Pat LaLama: I believe Robert Durst fancied himself a master of manipulation and intimidation.He glared at several of us in the courtroom during the trial. One day he locked eyes with me as I sat in the second row. I wouldn't call it disarming. I've interviewed serial killers, face to face, on death row. Surreal might be the word that describes the moment I stared back at Durst. I told myself not to be the first to look away. And I wasn't. After about 20 seconds, he spun his chair back around to face the front of the court. He did not scare me.
Tara Rosenblum: I have been at this for a long time and have covered several high-profile criminal cases involving alleged sociopaths. This risk is just inherently part of my job. I did find it highly unusual and telling when Durst's brother showed up to the courthouse in Los Angeles with his own private security detail and stated on the stand that he remained fearful for his life. I think that caused everyone to pause for a moment for those connected to this case.
Question: Did you hold out hope that Durst would eventually be held accountable for his actions?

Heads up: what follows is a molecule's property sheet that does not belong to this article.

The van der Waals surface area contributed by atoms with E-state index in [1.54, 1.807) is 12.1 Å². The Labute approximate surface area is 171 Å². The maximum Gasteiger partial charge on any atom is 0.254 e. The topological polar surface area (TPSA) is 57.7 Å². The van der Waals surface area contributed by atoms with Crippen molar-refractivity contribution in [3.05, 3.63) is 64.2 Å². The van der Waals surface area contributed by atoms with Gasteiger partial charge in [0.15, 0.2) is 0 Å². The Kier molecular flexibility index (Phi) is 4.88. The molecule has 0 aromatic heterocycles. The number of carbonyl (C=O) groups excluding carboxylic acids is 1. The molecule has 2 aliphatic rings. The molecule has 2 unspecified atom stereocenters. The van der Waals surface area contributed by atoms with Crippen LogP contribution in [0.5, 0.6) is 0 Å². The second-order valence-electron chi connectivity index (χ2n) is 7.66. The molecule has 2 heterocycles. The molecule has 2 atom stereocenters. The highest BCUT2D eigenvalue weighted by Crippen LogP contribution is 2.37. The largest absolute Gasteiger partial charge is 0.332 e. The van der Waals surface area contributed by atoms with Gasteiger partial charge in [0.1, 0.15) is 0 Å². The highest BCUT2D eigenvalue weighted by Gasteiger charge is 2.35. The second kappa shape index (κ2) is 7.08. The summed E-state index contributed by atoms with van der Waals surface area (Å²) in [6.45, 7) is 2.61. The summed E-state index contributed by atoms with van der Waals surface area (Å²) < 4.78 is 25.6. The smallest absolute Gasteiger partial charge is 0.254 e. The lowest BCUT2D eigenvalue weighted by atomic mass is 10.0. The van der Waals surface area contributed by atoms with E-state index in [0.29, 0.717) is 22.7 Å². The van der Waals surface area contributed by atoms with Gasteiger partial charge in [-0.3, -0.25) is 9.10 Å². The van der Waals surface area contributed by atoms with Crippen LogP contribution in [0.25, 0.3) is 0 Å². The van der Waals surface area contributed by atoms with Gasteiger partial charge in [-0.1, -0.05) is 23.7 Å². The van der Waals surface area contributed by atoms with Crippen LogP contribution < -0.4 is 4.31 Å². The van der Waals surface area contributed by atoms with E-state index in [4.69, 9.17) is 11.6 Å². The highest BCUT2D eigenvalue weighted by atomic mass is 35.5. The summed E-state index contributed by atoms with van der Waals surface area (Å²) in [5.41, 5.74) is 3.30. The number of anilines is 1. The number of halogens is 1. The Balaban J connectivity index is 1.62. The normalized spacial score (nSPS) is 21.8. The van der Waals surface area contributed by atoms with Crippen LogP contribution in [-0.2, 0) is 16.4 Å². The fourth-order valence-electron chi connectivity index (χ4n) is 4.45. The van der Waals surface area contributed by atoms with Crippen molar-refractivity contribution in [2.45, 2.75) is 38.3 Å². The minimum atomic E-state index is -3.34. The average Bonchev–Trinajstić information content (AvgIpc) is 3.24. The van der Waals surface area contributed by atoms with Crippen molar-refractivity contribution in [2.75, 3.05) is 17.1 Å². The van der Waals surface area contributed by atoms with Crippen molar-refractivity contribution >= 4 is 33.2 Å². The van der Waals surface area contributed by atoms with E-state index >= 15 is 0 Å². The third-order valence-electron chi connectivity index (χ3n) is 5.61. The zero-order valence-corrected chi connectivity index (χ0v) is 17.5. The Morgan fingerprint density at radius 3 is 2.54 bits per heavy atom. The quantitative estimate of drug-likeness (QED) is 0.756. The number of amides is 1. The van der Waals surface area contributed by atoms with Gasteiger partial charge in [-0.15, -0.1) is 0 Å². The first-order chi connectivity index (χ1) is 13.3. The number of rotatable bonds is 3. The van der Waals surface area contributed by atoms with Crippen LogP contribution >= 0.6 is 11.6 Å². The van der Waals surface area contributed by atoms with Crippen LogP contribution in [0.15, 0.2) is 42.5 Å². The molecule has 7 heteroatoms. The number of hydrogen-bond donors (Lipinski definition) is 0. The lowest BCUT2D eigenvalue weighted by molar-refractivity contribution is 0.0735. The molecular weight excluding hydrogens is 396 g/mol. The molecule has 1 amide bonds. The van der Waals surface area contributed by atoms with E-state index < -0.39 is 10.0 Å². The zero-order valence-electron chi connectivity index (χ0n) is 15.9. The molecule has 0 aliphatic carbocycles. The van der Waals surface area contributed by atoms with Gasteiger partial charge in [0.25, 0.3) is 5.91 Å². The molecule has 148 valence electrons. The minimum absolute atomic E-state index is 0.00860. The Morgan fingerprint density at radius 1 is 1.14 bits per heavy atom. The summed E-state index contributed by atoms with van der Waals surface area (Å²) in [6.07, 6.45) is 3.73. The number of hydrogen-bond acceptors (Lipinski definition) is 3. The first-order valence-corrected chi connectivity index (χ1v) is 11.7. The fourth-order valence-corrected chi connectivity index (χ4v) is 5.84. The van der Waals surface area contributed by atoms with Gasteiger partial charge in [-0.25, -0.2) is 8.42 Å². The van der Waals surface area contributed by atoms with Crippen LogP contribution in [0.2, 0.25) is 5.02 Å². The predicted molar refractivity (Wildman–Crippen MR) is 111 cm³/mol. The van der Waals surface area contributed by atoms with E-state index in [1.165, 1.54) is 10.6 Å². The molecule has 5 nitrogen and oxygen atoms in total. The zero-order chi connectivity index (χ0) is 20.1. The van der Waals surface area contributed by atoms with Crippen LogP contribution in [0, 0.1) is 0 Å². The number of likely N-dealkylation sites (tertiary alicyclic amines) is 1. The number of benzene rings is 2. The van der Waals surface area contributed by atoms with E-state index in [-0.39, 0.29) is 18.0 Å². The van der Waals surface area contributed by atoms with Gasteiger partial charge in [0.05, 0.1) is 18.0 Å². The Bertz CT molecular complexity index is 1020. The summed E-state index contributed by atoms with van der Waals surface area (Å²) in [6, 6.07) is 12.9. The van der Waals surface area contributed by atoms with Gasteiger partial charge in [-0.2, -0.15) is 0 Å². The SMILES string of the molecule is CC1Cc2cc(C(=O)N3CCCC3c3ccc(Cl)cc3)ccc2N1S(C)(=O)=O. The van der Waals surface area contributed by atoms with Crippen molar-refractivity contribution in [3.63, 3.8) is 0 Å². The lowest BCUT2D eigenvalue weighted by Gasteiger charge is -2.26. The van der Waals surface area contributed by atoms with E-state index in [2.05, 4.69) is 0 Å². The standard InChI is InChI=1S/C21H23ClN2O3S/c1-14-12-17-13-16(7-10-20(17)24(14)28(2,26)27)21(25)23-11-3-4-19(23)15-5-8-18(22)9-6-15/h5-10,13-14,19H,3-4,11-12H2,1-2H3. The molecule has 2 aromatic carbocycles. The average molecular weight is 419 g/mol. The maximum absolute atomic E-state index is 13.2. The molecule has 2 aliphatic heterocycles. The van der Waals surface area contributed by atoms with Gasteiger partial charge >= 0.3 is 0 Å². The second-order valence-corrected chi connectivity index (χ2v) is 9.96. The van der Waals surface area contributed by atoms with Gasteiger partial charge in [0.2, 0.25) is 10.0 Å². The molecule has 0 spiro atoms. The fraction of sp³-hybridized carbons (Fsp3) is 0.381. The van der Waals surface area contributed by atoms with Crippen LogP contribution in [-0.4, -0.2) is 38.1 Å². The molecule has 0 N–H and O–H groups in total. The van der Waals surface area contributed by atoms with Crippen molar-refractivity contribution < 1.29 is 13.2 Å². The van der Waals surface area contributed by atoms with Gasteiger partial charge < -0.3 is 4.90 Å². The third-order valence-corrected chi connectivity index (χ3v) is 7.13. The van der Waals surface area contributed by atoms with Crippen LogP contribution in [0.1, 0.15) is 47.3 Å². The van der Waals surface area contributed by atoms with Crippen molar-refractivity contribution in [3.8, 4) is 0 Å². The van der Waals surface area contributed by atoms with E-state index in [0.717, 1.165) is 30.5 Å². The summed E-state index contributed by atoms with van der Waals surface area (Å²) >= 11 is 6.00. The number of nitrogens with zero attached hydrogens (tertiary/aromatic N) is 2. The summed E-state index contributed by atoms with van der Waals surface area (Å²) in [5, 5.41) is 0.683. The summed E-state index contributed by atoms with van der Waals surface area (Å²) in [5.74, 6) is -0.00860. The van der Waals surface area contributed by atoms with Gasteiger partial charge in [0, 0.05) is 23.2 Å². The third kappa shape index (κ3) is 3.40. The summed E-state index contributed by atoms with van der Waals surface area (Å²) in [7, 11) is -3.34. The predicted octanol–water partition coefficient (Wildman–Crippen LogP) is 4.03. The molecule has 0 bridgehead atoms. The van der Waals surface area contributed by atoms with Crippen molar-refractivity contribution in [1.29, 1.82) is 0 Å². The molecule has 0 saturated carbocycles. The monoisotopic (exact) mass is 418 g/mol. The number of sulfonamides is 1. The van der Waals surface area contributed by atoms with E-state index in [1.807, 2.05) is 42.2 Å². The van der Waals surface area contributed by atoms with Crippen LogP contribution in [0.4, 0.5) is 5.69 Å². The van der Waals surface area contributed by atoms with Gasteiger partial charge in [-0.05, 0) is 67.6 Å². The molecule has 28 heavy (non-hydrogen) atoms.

Lisa DePaulo: Absolutely. I also held out hope that he would tell where Kathie’s remains were before he died. I thought maybe, maybe he would do the right thing at the end. I was actually being interviewed about him when the news broke that he died. My first reaction was, “Darn. We’re never going to know what he did with Kathie.”
Vanessa Leggett: After the shocking acquittal in Galveston, I assumed Durst would never be brought to justice. In my opinion, he wasn’t. There was supposed to be justice for Kathie. The only reason Susan Berman and Morris Black had to die was because they could tie Durst to Kathie's disappearance. It makes me sad for the McCormack family that there was no justice for Kathie. The McCormacks waited 40 years for Durst to be convicted, but Kathie was just a footnote at the trial for Susan Berman's murder. I wouldn't call that justice.